It’s my personal opinion the Right, due in part to the damage incurred to it’s credibility by the Bush Adm. Has become a very different, radical, and dangerous political organization. And Americans should no longer assume that the weight, and responsibilities of office, will produce a more sober, and prudent GOP than their candidates rhetoric on the campaign trail would seem to portray. I think we have to take them at their word. I also think as a Party, they are unsure about who they are. Or what they could, or should be going forward. As a part of the Conservative Right is desperate to redefine themselves into a Party more in tune with a larger electorate, and the changing demographics of the Country. But are constrained in these efforts by their own internal divisions. Induced in no small measure by their misguided decisions in the wake of the Bush twin disasters, (Iraq, and economic collapse.) Of adopting into the mainstream of the troubled Party, the most radical, and extreme elements in the Country in order to fill out their dwindling ranks. An idea that has plagued, and tempted the Party base since the McCarthy era of the 50s, and Barry Goldwater’s embrace of extremism and his huge loss in the 60s, put this faction to rest for many years. Then, with Bush’s spectacular failures of the moderates. The so called, business, or establishment Right. And the Left’s subsequent election of an African American President, served to provide all the ammunition necessary to loose the Radicals, militants, and political insurgents. And create the unpredictable monstrosity we’re witnessing today. So, I think America is facing some very uncertain, and potentially very harmful times over the next couple of decades. Including the potential for even more military, and economic disasters of greater magnitude than Iraq, or the financial calamity of 2008.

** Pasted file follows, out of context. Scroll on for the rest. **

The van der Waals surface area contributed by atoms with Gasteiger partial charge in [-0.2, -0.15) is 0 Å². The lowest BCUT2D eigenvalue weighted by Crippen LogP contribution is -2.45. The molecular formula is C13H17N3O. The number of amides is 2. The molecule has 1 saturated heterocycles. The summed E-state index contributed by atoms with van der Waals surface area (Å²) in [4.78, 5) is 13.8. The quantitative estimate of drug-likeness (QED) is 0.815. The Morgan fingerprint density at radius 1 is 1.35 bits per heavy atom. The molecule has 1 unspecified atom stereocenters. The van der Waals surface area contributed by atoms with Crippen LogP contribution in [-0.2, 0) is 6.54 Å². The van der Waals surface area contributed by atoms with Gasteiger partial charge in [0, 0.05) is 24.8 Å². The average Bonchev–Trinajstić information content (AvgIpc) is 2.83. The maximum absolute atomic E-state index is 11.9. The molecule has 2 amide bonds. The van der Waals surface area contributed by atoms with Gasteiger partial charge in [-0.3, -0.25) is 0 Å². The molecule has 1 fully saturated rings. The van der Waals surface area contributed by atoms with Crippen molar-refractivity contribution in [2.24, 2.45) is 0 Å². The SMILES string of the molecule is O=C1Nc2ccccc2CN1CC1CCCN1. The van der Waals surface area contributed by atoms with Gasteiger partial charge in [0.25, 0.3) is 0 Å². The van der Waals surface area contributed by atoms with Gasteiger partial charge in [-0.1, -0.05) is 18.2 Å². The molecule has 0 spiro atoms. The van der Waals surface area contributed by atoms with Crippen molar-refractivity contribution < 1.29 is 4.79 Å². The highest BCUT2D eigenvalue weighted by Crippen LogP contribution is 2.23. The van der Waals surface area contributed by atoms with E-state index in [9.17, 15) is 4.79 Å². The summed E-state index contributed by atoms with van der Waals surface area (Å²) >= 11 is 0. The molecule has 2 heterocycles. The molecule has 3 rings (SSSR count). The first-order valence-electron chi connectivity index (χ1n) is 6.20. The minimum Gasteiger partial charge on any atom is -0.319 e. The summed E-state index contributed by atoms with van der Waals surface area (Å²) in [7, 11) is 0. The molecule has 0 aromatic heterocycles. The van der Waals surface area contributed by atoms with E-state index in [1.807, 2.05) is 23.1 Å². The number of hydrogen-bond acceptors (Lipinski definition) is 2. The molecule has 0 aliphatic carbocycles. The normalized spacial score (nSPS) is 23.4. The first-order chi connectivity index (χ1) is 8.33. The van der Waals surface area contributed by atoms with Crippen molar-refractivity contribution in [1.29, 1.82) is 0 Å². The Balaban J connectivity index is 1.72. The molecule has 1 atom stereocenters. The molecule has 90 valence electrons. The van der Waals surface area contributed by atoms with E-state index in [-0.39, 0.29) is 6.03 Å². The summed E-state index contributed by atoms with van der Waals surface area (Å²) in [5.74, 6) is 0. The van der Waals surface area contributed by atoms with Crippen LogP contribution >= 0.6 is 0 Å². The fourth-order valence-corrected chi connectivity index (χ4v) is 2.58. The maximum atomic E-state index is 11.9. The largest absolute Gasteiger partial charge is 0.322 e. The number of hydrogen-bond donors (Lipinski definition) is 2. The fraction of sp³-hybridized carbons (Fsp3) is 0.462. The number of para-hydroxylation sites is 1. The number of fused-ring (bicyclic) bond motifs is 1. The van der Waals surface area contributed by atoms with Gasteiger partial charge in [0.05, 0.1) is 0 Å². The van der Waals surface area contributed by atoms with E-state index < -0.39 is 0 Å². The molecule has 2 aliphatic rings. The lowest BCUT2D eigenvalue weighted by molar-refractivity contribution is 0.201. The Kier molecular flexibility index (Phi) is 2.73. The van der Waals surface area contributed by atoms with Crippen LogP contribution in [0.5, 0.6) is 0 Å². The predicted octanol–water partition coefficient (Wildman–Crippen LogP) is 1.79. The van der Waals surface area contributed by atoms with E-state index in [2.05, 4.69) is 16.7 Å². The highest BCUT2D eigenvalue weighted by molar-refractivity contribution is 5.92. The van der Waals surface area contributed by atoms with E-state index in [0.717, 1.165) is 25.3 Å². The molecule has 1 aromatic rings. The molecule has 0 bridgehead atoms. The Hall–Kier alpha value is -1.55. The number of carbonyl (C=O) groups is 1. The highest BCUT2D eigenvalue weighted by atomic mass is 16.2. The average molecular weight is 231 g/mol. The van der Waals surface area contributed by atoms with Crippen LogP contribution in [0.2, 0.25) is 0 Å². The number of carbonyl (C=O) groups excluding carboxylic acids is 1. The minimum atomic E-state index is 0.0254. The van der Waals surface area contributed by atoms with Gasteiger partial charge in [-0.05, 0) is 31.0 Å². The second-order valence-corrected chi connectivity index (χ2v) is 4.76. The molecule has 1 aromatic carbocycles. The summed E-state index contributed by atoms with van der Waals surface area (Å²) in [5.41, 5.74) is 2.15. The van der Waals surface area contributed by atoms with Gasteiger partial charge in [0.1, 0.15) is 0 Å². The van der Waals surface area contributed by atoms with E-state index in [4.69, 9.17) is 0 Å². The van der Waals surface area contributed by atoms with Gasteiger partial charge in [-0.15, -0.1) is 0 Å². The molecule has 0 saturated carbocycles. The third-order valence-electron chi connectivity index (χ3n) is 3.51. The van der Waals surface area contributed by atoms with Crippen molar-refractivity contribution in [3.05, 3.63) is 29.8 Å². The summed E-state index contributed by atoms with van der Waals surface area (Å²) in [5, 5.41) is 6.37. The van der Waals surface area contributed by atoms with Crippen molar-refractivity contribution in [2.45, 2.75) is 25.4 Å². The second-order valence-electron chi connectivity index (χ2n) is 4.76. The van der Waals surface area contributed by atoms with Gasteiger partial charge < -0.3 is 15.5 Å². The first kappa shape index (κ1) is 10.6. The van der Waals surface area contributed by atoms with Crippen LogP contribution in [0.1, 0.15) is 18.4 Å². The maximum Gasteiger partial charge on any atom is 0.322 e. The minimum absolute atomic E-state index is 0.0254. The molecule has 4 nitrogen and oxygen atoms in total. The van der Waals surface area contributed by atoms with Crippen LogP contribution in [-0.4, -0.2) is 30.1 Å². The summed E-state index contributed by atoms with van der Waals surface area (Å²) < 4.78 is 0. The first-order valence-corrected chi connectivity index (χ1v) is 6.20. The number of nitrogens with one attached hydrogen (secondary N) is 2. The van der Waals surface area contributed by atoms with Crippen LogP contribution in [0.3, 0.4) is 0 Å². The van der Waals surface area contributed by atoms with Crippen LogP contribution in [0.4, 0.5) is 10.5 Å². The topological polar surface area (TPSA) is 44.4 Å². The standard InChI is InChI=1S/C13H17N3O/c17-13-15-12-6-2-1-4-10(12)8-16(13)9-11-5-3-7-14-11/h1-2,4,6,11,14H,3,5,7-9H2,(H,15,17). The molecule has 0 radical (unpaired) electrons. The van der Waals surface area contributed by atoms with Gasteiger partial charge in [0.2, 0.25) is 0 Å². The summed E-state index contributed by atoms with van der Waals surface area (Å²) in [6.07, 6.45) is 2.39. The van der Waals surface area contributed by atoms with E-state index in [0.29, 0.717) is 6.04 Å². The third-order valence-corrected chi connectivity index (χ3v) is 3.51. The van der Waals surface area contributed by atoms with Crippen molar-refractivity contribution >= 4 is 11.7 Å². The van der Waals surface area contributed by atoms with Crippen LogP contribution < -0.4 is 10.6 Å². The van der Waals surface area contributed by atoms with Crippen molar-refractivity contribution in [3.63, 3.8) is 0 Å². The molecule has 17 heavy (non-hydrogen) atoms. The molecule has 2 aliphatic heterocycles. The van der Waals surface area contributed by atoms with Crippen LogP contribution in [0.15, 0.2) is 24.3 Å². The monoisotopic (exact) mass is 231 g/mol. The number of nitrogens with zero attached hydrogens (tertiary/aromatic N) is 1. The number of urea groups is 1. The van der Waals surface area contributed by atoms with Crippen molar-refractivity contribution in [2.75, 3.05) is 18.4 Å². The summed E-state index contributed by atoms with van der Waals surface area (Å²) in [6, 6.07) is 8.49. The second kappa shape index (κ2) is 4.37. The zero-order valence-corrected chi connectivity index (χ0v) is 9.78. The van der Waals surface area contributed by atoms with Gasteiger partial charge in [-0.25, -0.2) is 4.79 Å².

3. bobnstuff May 23, 2015

    I hope that JEB is better at dealing with world leaders the Mitt was. The republicans anymore seem to have a problem with foreign affairs. They always sound like they want to pick a fight with someone.

    Reply
    1. idamag May 25, 2015

      You noticed that, too. No wonder bullying has become such a problem in our public schools. The adults aren’t very good role models. There are those dippedins that think that posturing, by the U.S. will keep us safe. I remember an incident that came out in the news, a long time ago. I think the small town was in Texas. There was a person everyone was afraid of. Even the police would not touch him. One day, in broad daylight, with crowded streets someone shot him in his pickup truck. Despite the fact that it was the main street, teeming with shoppers, no one saw a thing. When the fearful, rise up against the United States, it won’t be with a rifle.